Washing elephants: The Elephant Valley Project in Cambodia

I went on holiday to Cambodia this leave, and it was amazing. You can see how amazing it was because photos from this trip are now up on Flickr. We visited Mondulkiri in the East where we met elephants, washed them and generally hung out with them, and then went to Siem Reap where we saw a lot of temples. Both experiences were amazing, but the one that’s really going to stay with me for the longest time is meeting the elephants, and this is why:

There’s no doubt that the initial attraction of riding an elephant has an immediate appeal, especially to western tourists. To me it evokes the olden days (dare I say the pretty side of colonialism?!) with the brightly coloured trappings, the elegant looking baskets, the gentle sway of the elephant’s pace as it transports you from place to place, high above everyone else….. However, when you look closer at the elephant; if you look at it properly as a fellow living creature, not merely as a means of transport, then you realise that there’s only one species that is enjoying this spectacle.

In India, ten or so years ago, I saw elephants with chains on their ankles, trudging up and down the hills to the fort I was visiting, with groups of tourists on their back. I’d thought before I got there that I’d love to ride an elephant up the hill, for that full indian royalty experience, but then I saw them and it was truely heartbreaking; these magnificent creatures, spirits broken and reduced to little more than a slow taxi service. Elephants are not domesticated animals like cows or sheep, they are not bred for purpose, they are captured from the wild as babies, taken from their mothers and families and forced into, what is essentially, slavery. They are not dumb animals; their natural way of life is family based and they form strong bonds within a group, they demonstrate prolonged grief when one dies and share the responsibility of caring for their young; they deserve to be treated with respect and empathy.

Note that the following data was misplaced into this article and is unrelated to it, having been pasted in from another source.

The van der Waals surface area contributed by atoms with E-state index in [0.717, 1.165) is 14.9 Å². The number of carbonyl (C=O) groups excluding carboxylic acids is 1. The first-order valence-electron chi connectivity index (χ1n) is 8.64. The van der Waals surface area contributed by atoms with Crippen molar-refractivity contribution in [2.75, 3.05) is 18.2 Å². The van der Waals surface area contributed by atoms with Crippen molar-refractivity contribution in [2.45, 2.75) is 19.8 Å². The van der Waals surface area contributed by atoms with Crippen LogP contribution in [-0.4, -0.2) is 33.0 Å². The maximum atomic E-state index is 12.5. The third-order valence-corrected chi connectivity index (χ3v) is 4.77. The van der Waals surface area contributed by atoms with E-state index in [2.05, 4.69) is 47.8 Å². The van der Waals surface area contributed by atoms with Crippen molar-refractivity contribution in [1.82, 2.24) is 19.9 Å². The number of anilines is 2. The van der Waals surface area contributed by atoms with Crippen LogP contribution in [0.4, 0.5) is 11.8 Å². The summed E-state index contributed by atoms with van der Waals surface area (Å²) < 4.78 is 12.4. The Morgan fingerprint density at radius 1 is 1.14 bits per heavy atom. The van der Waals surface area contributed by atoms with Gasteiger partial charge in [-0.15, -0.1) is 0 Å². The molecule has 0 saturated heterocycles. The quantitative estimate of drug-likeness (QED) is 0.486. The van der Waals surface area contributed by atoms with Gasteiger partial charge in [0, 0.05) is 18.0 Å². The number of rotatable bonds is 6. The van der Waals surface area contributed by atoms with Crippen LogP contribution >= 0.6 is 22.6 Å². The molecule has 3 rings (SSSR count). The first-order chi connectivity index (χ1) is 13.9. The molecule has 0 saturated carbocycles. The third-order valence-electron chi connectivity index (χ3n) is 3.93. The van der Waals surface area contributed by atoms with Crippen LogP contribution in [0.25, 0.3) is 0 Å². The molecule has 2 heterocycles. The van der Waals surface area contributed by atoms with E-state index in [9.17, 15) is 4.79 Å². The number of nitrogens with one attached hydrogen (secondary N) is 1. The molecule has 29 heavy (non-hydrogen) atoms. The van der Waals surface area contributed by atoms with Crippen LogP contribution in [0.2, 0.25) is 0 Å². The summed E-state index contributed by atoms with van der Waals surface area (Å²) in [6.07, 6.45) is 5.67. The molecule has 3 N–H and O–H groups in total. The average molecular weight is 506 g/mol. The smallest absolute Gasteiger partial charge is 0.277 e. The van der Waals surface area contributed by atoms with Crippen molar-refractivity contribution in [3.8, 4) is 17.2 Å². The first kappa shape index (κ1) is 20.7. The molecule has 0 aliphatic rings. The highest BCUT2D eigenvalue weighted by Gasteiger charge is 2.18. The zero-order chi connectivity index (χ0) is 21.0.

Visiting the EVP was, for me, a very moving experience, I’d done some research on what they do there: the attention grabbing and deeply appealing bit for me was getting to wash the elephants. The idea of getting to actually interact with them, splash about and get muddy while doing something to help them sold me on the idea immediately. It wasn’t until I got there though and started to meet them as individuals and hear their stories from Jemma and Jack that I realised quite how amazing the EVP is. The elephants at EVP each have a story, most of which are heartbreaking to hear: Overworked, dehydrated, malnourished and abused; abscesses, snakebites, infections and injuries that would otherwise go untreated. These are all too common reasons for these elephants being there. There are happier stories too though, owners who have become too old to care for their elephant properly, or who have realised that that their elephant needs time to rest and recuperate have brought them there. Almost all of the elephants still bear the scars of their former lives though: Sunken rib cages, blinded eyes, broken tusks, scar tissue evidencing horrific wounds, and then there are the mental scars too, so many of the elephants arrived at the EVP scared, nervous, shy and desperately in need of tender loving care from both their mahouts and the other people at EVP, and from each other. An elephant flaps its ears when it’s happy, and it was a joy to see them so obviously enjoying being washed and scrubbed and then diving into the forest to scoff bamboo and banana trees and throw mud and dirt over themselves again.